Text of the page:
Before Hannah Horvath, Liz Lemon, and Leslie Knope, Elaine Benes set the standard for female characters in pursuit of life, love, and career in comedy. Audiences may have rooted for Mary Tyler Moore to make it after all in the 1970s, but Elaine brought a new, somewhat harsh honesty to the portrayal of women in the modern sitcom. You can achieve the independent, exciting city lifestyle of Mary Tyler Moore, Elaine seemed to say, but your work might be soul-crushing (cutting candy bars and buying socks for Mr. Pitt, writing inane copy for J. Peterman), and your boyfriend might be psychotic (Joe Davola), a Communist (Ned Isakoff) or simply stupid (David Puddy).
In the 15 years since Seinfeld signed off, actress Julia Louis-Dreyfus, shaking off the so-called "Seinfeld curse," has found a niche of comedic gold in Elaine-style roles, portraying intelligent American women who want – or want to maintain – some measure of power, and control over their own lives.
The role of Vice President Selina Meyer in the HBO comedy "VEEP" epitomizes the Louis-Dreyfus niche. Intelligent yet indecisive, quick-thinking yet forever dependent, Selena rarely comes out on top – and Louis-Dreyfus plans to keep it that way.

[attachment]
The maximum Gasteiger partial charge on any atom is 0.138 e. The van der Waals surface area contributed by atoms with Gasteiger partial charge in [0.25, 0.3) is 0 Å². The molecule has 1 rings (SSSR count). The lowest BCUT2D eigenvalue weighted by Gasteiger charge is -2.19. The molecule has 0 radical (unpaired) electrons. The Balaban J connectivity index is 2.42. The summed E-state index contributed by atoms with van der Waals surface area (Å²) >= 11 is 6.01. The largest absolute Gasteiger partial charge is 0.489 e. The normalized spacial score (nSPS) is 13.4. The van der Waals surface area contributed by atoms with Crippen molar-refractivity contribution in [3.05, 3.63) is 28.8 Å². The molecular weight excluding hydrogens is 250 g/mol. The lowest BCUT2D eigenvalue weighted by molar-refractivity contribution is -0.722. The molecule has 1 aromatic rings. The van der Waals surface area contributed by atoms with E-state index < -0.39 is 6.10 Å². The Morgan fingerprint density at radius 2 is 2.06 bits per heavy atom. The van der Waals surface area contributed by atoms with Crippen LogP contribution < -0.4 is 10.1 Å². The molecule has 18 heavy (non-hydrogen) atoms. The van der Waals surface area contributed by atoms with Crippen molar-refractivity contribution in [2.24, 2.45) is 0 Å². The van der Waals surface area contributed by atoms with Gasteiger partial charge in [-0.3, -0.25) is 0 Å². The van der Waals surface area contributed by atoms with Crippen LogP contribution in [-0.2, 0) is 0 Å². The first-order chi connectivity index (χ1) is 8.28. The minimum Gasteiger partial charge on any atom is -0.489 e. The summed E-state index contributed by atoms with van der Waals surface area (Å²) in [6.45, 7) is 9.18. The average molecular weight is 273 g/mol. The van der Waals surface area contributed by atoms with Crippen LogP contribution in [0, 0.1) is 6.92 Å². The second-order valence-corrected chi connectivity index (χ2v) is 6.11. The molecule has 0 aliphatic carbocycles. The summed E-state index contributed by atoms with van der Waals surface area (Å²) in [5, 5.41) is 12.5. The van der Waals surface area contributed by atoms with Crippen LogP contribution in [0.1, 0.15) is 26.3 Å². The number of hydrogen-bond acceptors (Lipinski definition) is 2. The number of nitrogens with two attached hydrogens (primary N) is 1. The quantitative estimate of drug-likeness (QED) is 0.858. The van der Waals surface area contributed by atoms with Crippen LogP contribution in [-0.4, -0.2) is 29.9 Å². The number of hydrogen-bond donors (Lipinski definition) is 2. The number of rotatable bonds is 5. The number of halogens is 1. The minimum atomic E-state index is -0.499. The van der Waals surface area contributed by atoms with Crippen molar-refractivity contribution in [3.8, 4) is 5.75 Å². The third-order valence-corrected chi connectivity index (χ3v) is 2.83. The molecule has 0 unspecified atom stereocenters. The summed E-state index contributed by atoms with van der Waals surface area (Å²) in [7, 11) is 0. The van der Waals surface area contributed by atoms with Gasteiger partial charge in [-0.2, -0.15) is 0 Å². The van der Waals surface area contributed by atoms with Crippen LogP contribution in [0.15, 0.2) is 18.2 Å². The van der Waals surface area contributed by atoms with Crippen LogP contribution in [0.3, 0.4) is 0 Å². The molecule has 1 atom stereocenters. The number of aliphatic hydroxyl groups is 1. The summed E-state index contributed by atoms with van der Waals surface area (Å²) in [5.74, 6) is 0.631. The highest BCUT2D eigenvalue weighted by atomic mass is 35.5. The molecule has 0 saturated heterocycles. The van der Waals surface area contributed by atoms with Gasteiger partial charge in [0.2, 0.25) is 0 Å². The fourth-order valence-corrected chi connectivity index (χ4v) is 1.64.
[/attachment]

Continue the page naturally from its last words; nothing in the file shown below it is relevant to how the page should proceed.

"Are you rooting for Selina Meyer?" Louis-Dreyfus wonders. "I don’t know. I think it’s a lot of fun to play the daily humiliations that Selena Meyer must endure … I think that’s where the comedy is."
As the ultimate second-in-command, Selina lacks the power – and the respect – she feels she deserves, a situation Louis-Dreyfus describes as "the perfect set up for comedy."
"I’m playing someone who would rather be President," Louis-Dreyfus explains. "I’m playing somebody who campaigned to be President, and in the nomination process, really came in third…so she has grand aspirations, for sure. This is not an end-game for her."
Selina may have grand aspirations, but, as Louis-Dreyfus notes, "I can’t imagine a situation in which she’d ever run for President and win."
"VEEP" fans can hope for a Meyer presidential bid down the road. For now, Selina would probably be satisfied with just a presidential phone call.